Transplanted Englishmen and enslaved Africans started out together in this new land, but coexisted unequally for 246 years. No Africans, or anyone representing them, were invited to participate in the colonists’ declaration of freedom in 1776, thus condemning those early Africans and their descendants to a second-class existence our nation continues to struggle with.
The Emancipation Proclamation legally ended slavery, but the residual effects endured, still limiting freedmen in controlling their own destiny. During that time, each group made its own history, but the dominant culture kept far better records of its experiences and deeds for posterity, while leaving Black achievement documentation to the benevolence of a few even-minded whites, in the hands of former slave owners, and revisionist historians.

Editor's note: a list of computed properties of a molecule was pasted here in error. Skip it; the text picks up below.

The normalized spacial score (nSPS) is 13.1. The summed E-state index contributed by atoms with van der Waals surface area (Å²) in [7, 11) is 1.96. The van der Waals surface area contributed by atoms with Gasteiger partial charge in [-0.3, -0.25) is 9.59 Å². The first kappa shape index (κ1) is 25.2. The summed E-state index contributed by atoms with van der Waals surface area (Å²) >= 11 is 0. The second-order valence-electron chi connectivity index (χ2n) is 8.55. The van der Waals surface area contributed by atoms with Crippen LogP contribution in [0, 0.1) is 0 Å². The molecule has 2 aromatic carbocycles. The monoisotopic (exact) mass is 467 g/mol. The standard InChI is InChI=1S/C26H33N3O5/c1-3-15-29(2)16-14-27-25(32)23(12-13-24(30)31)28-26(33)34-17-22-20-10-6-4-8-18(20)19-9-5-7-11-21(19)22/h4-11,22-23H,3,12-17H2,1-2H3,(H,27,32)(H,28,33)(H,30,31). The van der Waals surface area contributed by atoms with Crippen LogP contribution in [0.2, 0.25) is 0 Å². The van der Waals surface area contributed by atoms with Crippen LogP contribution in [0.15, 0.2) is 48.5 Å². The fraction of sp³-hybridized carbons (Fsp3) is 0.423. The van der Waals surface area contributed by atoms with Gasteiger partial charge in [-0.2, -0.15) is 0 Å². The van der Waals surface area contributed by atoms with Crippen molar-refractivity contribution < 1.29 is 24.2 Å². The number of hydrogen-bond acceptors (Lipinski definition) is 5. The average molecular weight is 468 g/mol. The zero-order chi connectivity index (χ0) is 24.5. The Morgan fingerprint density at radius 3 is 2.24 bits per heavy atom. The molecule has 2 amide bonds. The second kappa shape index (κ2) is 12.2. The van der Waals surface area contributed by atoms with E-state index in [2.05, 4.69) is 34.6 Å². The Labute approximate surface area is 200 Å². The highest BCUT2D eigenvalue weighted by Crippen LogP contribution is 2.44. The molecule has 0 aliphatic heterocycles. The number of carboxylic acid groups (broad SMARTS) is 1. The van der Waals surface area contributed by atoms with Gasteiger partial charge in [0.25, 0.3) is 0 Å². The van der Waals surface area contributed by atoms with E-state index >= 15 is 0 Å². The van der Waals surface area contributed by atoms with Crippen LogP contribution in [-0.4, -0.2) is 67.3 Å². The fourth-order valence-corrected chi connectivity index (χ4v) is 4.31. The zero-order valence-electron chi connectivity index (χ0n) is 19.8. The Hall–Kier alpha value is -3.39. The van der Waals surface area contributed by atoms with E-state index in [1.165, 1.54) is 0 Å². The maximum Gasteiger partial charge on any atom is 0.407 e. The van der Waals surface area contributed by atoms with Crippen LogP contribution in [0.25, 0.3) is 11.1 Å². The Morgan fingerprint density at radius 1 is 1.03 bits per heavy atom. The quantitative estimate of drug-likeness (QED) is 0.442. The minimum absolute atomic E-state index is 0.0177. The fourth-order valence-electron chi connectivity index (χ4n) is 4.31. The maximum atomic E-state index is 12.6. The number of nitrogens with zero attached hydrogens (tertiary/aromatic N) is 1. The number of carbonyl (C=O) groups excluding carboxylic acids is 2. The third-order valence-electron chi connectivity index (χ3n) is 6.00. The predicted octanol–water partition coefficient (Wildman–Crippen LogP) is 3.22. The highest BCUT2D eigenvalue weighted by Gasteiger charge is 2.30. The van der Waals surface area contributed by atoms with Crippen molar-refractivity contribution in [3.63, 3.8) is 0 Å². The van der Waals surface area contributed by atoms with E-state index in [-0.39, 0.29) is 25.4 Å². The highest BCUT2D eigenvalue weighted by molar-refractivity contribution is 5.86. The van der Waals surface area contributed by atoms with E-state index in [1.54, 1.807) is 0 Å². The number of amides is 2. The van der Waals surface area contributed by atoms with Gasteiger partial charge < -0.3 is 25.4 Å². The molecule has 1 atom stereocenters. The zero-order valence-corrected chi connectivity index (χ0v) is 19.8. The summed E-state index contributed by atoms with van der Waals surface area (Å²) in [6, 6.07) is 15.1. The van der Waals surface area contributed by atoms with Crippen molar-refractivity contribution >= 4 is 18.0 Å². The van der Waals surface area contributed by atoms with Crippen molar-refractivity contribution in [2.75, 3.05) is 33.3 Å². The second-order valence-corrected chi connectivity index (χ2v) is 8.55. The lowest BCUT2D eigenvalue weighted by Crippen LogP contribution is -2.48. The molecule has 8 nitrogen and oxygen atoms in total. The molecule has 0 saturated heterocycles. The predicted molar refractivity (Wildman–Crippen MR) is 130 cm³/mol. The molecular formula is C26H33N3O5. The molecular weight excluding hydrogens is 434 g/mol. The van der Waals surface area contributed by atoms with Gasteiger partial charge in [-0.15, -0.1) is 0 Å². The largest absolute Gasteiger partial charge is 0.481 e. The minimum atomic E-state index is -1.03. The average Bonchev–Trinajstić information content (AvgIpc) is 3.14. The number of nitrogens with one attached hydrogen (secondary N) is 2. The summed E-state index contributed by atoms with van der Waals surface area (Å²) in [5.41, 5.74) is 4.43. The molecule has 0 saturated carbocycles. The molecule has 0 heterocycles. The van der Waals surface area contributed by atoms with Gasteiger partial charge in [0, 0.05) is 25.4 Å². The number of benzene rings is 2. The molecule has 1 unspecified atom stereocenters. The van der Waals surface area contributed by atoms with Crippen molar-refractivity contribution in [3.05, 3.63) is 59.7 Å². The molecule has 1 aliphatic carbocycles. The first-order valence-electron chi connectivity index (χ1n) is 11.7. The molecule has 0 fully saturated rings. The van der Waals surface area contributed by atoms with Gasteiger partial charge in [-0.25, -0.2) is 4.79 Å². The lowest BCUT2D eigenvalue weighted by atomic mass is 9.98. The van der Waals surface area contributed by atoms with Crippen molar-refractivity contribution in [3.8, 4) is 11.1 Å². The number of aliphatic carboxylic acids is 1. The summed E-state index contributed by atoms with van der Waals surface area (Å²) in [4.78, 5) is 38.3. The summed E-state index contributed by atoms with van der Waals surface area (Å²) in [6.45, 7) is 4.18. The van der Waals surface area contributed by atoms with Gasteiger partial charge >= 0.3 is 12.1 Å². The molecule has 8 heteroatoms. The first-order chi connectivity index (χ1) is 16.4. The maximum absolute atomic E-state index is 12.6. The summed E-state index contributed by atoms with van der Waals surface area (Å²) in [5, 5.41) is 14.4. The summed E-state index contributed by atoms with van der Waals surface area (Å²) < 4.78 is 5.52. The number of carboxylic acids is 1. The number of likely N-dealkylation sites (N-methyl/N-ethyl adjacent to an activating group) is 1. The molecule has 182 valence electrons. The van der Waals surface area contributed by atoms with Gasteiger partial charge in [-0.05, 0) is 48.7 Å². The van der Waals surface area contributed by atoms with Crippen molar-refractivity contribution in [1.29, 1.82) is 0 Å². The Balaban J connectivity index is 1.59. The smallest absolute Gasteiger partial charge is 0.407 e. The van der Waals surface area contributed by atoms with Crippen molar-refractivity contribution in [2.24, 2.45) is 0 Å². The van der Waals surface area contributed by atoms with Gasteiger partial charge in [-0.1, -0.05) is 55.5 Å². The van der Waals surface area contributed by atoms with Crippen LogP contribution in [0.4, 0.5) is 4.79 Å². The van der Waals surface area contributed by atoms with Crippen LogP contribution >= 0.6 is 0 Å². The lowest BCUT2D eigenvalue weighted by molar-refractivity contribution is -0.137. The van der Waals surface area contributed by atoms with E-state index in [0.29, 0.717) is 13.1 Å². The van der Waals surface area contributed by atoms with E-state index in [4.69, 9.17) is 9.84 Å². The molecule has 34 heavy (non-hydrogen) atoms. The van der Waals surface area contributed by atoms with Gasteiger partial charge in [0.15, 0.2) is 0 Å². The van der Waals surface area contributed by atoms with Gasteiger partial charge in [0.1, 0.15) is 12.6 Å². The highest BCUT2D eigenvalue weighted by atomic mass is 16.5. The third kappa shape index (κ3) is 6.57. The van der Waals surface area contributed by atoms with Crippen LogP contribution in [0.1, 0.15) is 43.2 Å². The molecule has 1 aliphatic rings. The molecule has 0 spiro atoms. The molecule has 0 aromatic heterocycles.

Through the years “Black History Month,” — February — finds us dusting off the usual, tried and true roll calls of African-Americans ranging from Crispus Attucks to Martin Luther King, Jr.
The nation’s intent was to highlight some of the many contributions made by African-Americans to this country’s greatness, attempting to make amends for the omission and distortion of a people’s existence and contributions. Starting around King’s birthday and during Black History Month, many grade and high school youngsters, usually African Americans, will enter Martin Luther King, Jr. oratorical contests with contestants reciting his famous speeches while emulating his eloquent style of delivery.